China's inflation spiked to a six-month high in December after a freezing winter pushed up vegetable prices, possibly complicating efforts to sustain a shaky economic recovery.
China’s inflation spiked to a six-month high in December after a freezing winter pushed up vegetable prices, possibly complicating efforts to sustain a shaky economic recovery.
Consumer prices rose 2.5 percent over a year earlier, up from November’s 2 percent and the fastest rise since June, the National Bureau of Statistics reported.
That was driven by a 14.8 percent jump in vegetable prices after the coldest winter in seven years led to smaller harvests. Prices in some areas rose as much as 40.8 percent.
Higher inflation could hamper Beijing’s ability to support China’s recovery with interest rate cuts or other moves for fear of igniting a politically dangerous price spiral. Consumer prices are especially sensitive in a society where the poorest families spend up to half their monthly incomes on food.
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“Rebounding price pressures mean tighter monetary policy ahead,” said Credit Agricole CIB economist Dariusz Kowalczyk in a report.
Parts of southern China have been hit by freezing rain and snow that caused widespread crop damage.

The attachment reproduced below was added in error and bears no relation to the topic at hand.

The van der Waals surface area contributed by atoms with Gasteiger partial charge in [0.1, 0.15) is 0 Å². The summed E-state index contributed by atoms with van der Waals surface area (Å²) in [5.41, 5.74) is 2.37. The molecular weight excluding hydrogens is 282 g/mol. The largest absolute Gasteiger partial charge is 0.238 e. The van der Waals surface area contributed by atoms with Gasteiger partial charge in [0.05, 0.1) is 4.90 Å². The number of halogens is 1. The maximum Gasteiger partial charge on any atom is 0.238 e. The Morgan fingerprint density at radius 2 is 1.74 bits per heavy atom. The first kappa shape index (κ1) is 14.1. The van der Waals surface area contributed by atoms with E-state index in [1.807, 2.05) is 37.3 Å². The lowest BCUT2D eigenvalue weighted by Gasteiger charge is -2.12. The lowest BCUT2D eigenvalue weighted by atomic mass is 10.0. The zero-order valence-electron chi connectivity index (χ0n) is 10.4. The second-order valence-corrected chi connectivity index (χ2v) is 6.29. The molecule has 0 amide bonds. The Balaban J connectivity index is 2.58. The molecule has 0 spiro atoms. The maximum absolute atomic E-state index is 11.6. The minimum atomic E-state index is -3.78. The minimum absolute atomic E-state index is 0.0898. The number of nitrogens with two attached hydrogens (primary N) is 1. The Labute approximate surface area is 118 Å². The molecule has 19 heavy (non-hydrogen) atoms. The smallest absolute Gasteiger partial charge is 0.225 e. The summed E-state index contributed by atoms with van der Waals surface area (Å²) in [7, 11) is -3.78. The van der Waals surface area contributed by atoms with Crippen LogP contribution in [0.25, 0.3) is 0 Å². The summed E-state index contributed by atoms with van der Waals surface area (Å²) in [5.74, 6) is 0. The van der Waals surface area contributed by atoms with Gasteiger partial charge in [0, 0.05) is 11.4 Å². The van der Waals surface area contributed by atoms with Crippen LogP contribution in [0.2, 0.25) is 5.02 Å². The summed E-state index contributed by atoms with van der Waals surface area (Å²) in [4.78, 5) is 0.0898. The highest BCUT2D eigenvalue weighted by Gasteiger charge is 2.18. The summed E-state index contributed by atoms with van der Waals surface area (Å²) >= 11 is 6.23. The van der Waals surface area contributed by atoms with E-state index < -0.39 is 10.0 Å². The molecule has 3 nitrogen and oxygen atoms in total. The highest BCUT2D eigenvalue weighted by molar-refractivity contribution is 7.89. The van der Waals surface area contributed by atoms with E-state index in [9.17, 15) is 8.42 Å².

On Thursday, the government sent 40,000 quilts, 40,000 winter coats and other supplies to four southern regions, the official Xinhua News Agency reported. It said authorities have relocated 4,470 people due to cold weather.
Forecasters expect about 7.5 percent growth this year after 2012’s estimated 8 percent expansion. But analysts warn China still could face a danger of a “hard landing” with much lower growth if trade slumps or the country suffers a financial shock from a decline in housing prices or weak investment.
China’s trade growth rebounded strongly in December but analysts warn it will be hard to sustain that momentum due to weak demand in key U.S. and European markets.
Bank lending, an indicator of investment sentiment, rose 15 percent in the second half of last year but growth slowed in December, the government reported this week. Last month’s lending was down 13 percent from November.
“Stronger growth in China is being reflected in rising imports. But with credit growth leveling off, a strong and sustained economic rebound does not seem likely,” said Mark Williams of Capital Economics in a report.
Weak trade means China has to rely on domestic consumption that is growing more slowly than authorities want and a flood of government-led investment.
The communist government spent 2010-11 tightening economic controls to crush inflation fueled by stimulus spending and bank lending following the 2008 crisis. Authorities eased some controls in late 2011 after exporters were battered by a plunge in global demand but have avoided a repeat of their huge stimulus.